Editorial: Bike-sharing plan readied

Innovative pilot program will allow Caltrain commuters biking option

A transportation grant designed to provide 100 bikes for Palo Alto-bound Caltrain commuters unfortunately got tangled in a discussion at the Architectural and Review Board (ARB) last week, delaying approval of the sites selected for the automated stations where bikes could be checked out and returned as part of a pilot program.

The hang-up focused on proximity of some station locations to each other, including one near Lytton Plaza, which board members thought would not appeal to commuters who could walk there, they said. The ARB, which has a role because it must approve the aesthetics of new commercial development, ultimately decided to send the plan back for more study and will consider it again next Thursday.

It was an ignoble beginning for what is a substantial grant approved two years ago that will bring the city the beginnings of a bike rental program. It will add another option for commuters, residents and visitors to get around town. Similar programs are in place in many large cities, including Washington, D.C., Boston, Denver and Paris, and increasingly in other smaller communities.

The Palo Alto portion is part of a larger, $7.9 million Metropolitan Transportation Commission's Climate Initiatives Grant, which will pay to purchase 1,000 bikes for cities on the Caltrain corridor, including San Jose, Mountain View, Redwood City and San Francisco. The idea is for the bikes to make Caltrain more appealing for commuters, who could use the bikes to reach their final destination.

The bikes, all equipped with radio-frequency identification tags (RFID), will be available at the University Avenue station and at several locations downtown and California Avenue, as well as sites still to be announced at Stanford.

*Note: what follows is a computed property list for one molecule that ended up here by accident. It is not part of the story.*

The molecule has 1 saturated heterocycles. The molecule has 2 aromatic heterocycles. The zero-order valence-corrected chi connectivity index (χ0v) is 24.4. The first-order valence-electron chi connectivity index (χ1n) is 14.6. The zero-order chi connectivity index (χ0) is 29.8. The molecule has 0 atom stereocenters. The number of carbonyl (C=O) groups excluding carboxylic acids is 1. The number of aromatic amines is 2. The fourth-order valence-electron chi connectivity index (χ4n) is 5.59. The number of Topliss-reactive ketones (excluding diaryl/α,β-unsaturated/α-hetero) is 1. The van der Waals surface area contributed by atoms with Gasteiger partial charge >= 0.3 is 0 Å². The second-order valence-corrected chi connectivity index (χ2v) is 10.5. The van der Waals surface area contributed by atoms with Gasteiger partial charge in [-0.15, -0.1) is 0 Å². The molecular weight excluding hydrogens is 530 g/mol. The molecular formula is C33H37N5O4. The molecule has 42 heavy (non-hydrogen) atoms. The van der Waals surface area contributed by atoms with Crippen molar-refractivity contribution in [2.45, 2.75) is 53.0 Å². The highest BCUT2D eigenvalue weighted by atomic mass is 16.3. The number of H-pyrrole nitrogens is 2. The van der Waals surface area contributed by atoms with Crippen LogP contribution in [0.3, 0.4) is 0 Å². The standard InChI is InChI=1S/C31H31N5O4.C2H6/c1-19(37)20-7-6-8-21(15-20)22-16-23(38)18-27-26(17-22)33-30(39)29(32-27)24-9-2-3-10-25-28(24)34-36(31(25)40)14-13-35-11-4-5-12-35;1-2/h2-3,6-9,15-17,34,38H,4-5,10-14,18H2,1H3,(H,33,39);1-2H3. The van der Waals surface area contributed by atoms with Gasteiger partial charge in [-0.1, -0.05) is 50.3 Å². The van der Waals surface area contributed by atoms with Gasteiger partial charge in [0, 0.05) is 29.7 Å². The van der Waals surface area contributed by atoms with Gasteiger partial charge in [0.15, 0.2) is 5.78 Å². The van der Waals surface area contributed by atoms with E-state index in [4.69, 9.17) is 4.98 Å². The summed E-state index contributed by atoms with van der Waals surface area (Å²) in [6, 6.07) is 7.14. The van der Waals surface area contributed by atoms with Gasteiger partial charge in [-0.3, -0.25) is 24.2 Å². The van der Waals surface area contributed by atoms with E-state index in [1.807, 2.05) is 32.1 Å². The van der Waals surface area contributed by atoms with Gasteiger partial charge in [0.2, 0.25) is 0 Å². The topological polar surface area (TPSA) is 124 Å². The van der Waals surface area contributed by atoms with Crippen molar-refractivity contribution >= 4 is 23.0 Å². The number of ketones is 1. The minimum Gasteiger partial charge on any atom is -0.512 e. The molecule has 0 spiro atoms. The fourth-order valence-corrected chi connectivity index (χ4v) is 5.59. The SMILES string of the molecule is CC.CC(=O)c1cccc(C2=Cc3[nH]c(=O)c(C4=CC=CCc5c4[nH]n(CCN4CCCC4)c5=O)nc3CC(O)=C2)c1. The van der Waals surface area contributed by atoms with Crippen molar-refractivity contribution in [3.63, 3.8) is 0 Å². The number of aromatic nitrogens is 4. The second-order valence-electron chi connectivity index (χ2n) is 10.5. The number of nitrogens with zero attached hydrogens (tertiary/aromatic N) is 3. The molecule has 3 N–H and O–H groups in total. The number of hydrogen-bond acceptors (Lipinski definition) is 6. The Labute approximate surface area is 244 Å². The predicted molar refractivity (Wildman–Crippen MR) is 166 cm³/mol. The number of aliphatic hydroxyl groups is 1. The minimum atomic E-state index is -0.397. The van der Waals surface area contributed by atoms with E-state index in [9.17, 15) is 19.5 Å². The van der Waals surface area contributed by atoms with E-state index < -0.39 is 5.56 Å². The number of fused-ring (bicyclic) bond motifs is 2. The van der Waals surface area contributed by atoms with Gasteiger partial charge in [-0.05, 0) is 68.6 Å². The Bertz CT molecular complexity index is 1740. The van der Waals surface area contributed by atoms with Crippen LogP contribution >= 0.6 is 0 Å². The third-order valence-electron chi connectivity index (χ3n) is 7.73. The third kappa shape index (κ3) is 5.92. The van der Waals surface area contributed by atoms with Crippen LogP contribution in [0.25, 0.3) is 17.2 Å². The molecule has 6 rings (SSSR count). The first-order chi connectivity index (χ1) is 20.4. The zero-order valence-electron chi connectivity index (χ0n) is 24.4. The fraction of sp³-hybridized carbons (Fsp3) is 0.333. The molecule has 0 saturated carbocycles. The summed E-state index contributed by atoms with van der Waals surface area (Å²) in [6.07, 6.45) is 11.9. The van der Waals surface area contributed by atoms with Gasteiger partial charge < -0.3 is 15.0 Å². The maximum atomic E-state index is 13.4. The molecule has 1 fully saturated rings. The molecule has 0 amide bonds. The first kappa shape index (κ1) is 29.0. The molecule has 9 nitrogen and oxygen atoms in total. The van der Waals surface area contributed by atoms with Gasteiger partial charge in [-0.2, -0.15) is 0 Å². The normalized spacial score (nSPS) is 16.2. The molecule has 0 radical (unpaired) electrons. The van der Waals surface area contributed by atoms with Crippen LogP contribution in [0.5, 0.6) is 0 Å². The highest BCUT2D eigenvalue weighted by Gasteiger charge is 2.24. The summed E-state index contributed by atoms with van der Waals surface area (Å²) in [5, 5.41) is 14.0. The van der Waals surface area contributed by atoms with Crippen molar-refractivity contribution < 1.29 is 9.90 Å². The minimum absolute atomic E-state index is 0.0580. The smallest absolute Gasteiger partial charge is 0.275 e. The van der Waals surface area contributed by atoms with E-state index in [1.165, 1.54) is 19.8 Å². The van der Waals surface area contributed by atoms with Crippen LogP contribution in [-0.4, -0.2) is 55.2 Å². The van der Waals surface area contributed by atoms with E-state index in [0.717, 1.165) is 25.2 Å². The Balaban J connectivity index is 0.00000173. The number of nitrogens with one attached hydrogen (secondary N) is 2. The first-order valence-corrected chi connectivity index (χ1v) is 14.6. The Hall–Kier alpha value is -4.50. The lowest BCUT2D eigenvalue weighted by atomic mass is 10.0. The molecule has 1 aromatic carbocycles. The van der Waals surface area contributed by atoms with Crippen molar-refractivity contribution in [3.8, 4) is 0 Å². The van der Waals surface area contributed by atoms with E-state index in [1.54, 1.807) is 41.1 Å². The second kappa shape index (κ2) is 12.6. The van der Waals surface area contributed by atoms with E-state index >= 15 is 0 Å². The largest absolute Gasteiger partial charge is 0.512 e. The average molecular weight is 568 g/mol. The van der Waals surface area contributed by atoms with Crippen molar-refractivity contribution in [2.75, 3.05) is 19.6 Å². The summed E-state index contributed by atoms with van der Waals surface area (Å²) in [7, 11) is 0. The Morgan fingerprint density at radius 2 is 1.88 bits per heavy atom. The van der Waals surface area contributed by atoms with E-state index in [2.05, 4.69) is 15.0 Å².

Users pay a deposit fee electronically and then get the first half-hour of use free, generally enough time to get to a rental station near their destination and return the bike. They then pick up a new bike for the return trip.

Rafael Rius, the city's traffic engineer, told the ARB that many potential bike station locations are not included in the pilot program yet because they are too far from public transit, would need approval from multiple public agencies or are under construction. They include the county courthouse, Mitchell Park Library, Main Library, Lucie Stern Community Center, the park-and-ride lot at El Camino Real and Page Mill Road, Heritage Park and the Downtown Library.

These stations will have to wait until another phase of the program, when it is hoped there will be adequate funds to expand beyond serving just commuters. The grant will pay for the program to be established and for the first bikes. It is expected that the ongoing program will be funded by corporate sponsorships and membership and rental fees, which would be used to maintain the bikes and operate the program and ultimately expand the number of station locations. That is when it might be possible to operate more stations outside the downtown core.

The plan is supposed to be on a fast track for city approval. Once the ARB approves it, it will be considered by the Transportation and Planning Commission later in August and the City Council in September or October.

When it was announced in 2010, the grant reflected the groundwork done by then-Mayor Yoriko Kishimoto, who had spearheaded a 2008 effort for the city to launch its own bike-loan program. But the City Council decided then to back out of a $65,000 commitment for a 20-bike program. Instead, the staff was directed to find opportunities for a regional bike-sharing program with the Santa Clara Valley Transportation Authority, which is in part responsible for winning the grant announced in 2010.